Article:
Cohort study of the prognostic significance of acute transplant glomerulitis in acutely rejecting renal allografts

Nidia C. Messias, Joseph A. Eustace, Andrea A. Zachary, Pamela C. Tucker, Douglas Charney, Lorraine C. Racusen

Research output: Contribution to journalArticlepeer-review


Background. Acute transplant glomerulitis is a unique lesion in renal allografts, the prognostic significance of which is controversial. We conducted this retrospective cohort study to examine the independent prognostic significance of moderate-to-severe transplant glomerulitis in acute rejection. Methods. Renal allograft survival for patients with acute rejection were studied, comparing one group with significant glomerulitis (G, n=28) with those with no glomerulitis (NG, n=35). Clinical, biopsy, and demographic data and renal graft survival were compared, and the association of G with graft failure was examined. Results. In the G versus NG group, a greater percentage of patients were highly sensitized (peak panel reactive antibody value >80%; P=0.009), had had a previous renal transplant (40% vs. 11%; P=0.02), or had suffered from delayed graft function (P=0.03). The G group had a trend toward earlier rejection episodes (P=0.07), a significantly higher serum creatinine at the time of index biopsy (P=0.01), a higher prevalence of vascular rejection (P=0.02), and less improvement in mean reciprocal serum creatinine at 1-2 weeks after biopsy (P=0.02). Although there was a trend toward shorter allograft survival in the G group (P=0.09), the level of significance of which increased with adjustment for transplantation time period and the duration of the transplant-biopsy interval (P=0.06), the relative risk for graft loss was no longer significant when additionally adjusted for index biopsy Banff score (relative risk, 0.97; P=0.97). Conclusion. In this study, G was significantly more common in highly sensitized patients and was strongly associated with vascular rejection biopsies but was not an independent predictor of graft survival.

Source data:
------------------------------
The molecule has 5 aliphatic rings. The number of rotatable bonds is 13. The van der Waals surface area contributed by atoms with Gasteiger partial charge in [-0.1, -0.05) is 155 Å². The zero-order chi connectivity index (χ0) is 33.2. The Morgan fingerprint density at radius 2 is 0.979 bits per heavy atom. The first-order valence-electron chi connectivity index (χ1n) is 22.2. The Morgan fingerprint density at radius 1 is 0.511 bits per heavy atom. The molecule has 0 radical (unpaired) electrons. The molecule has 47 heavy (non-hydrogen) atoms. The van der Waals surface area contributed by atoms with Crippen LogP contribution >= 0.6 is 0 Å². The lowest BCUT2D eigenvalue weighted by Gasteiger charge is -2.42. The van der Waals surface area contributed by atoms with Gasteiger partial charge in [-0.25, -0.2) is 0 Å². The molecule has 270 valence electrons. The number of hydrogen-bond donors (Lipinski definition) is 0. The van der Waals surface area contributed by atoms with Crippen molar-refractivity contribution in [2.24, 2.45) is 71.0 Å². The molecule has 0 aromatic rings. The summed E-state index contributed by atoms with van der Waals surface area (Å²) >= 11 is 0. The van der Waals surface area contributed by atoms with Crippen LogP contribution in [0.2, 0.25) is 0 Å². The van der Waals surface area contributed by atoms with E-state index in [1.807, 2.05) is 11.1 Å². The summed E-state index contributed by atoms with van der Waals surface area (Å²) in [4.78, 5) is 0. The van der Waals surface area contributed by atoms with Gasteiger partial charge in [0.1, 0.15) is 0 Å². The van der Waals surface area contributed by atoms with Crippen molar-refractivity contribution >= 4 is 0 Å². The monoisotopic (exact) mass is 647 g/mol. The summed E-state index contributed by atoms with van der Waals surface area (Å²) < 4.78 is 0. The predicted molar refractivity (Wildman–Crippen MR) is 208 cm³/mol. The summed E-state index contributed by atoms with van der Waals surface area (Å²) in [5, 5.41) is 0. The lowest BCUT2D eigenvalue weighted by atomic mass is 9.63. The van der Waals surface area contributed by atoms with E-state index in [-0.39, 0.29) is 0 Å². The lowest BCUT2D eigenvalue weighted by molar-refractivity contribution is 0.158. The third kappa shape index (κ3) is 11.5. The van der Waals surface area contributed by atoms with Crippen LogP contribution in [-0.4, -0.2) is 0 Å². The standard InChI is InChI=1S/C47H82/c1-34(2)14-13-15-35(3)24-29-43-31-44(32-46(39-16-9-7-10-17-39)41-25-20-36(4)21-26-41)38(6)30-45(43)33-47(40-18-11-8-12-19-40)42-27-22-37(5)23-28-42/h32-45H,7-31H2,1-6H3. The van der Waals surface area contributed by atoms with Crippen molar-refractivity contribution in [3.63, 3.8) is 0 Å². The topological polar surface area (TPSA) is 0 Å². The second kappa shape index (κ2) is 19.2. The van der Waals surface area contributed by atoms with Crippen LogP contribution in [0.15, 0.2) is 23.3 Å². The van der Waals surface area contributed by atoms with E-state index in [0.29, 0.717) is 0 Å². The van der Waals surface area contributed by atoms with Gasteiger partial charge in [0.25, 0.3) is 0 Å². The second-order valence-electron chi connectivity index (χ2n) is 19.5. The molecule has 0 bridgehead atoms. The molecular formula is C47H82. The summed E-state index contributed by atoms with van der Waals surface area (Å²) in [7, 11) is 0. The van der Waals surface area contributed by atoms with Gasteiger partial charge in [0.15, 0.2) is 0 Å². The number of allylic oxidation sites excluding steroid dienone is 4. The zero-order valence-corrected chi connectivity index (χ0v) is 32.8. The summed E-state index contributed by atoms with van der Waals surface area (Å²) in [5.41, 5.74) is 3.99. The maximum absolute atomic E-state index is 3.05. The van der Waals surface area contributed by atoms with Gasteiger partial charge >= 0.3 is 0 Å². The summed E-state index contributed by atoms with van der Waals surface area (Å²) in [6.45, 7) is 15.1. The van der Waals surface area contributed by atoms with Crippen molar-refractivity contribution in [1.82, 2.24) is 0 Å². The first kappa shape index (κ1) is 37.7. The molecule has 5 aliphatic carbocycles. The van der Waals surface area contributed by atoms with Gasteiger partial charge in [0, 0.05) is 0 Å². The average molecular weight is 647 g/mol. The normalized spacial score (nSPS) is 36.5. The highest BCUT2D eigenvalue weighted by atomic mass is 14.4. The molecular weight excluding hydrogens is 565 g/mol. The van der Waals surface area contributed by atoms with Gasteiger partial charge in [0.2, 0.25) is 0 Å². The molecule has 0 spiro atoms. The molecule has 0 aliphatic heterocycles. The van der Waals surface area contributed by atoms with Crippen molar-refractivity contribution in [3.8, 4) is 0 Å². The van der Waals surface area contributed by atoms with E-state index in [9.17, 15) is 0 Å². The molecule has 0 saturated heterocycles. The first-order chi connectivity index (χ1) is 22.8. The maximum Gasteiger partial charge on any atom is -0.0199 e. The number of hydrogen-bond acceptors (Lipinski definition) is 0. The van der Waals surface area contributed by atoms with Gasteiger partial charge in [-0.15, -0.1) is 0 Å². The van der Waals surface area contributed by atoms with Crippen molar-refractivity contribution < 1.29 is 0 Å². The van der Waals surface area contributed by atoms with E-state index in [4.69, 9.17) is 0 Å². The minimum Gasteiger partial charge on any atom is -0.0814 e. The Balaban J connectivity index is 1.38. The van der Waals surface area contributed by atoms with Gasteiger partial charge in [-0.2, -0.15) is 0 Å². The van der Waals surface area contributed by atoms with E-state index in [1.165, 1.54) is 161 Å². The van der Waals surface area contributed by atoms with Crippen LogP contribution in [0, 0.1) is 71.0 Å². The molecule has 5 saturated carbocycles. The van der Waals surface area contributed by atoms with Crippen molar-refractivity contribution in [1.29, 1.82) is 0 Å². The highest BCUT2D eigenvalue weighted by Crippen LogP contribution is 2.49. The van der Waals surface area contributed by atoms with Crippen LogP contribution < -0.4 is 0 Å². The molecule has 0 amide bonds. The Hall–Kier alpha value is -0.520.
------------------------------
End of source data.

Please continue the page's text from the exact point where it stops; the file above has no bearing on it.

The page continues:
Original languageEnglish (US)
Pages (from-to)655-660
Number of pages6
Issue number4
StatePublished - Aug 27 2001

ASJC Scopus subject areas

  • Transplantation


Dive into the research topics of 'Cohort study of the prognostic significance of acute transplant glomerulitis in acutely rejecting renal allografts'. Together they form a unique fingerprint.

Cite this